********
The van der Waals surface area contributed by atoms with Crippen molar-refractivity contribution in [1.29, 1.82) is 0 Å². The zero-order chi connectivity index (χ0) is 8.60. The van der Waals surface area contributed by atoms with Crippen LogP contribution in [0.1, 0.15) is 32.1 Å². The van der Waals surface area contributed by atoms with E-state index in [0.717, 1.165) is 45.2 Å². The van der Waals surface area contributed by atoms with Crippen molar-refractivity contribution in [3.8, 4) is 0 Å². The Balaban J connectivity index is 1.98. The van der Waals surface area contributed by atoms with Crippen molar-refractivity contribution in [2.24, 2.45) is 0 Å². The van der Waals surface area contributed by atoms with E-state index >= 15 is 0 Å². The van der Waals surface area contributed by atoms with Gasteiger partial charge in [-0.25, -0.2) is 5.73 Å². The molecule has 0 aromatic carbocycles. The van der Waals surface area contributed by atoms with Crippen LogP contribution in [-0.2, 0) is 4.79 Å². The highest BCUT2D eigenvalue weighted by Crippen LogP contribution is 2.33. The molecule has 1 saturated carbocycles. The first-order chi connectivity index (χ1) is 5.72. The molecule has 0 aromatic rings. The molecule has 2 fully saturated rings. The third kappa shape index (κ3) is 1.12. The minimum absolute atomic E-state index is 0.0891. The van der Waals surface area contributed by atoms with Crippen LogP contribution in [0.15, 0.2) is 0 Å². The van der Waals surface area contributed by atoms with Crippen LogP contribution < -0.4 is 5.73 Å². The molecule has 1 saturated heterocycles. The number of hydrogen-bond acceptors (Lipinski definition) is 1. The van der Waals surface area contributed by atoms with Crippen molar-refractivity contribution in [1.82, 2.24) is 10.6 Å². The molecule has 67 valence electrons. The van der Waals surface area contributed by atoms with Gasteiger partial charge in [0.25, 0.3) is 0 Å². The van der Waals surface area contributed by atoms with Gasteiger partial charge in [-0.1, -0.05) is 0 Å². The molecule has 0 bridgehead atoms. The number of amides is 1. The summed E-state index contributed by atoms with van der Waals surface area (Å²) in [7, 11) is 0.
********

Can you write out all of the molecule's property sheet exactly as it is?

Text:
The van der Waals surface area contributed by atoms with Crippen molar-refractivity contribution in [1.29, 1.82) is 0 Å². The zero-order chi connectivity index (χ0) is 8.60. The van der Waals surface area contributed by atoms with Crippen LogP contribution in [0.1, 0.15) is 32.1 Å². The van der Waals surface area contributed by atoms with E-state index in [0.717, 1.165) is 45.2 Å². The van der Waals surface area contributed by atoms with Crippen molar-refractivity contribution in [3.8, 4) is 0 Å². The Balaban J connectivity index is 1.98. The van der Waals surface area contributed by atoms with Crippen molar-refractivity contribution in [2.24, 2.45) is 0 Å². The van der Waals surface area contributed by atoms with E-state index >= 15 is 0 Å². The van der Waals surface area contributed by atoms with Gasteiger partial charge in [-0.25, -0.2) is 5.73 Å². The molecule has 0 aromatic carbocycles. The van der Waals surface area contributed by atoms with Crippen LogP contribution in [-0.2, 0) is 4.79 Å². The highest BCUT2D eigenvalue weighted by Crippen LogP contribution is 2.33. The molecule has 1 saturated carbocycles. The first-order chi connectivity index (χ1) is 5.72. The molecule has 0 aromatic rings. The molecule has 2 fully saturated rings. The third kappa shape index (κ3) is 1.12. The minimum absolute atomic E-state index is 0.0891. The van der Waals surface area contributed by atoms with Crippen LogP contribution in [0.15, 0.2) is 0 Å². The van der Waals surface area contributed by atoms with Crippen LogP contribution < -0.4 is 5.73 Å². The molecule has 1 saturated heterocycles. The number of hydrogen-bond acceptors (Lipinski definition) is 1. The van der Waals surface area contributed by atoms with Crippen molar-refractivity contribution in [1.82, 2.24) is 10.6 Å². The molecule has 67 valence electrons. The van der Waals surface area contributed by atoms with Gasteiger partial charge in [0.25, 0.3) is 0 Å². The van der Waals surface area contributed by atoms with Gasteiger partial charge in [-0.1, -0.05) is 0 Å². The molecule has 0 bridgehead atoms. The number of amides is 1. The summed E-state index contributed by atoms with van der Waals surface area (Å²) in [7, 11) is 0.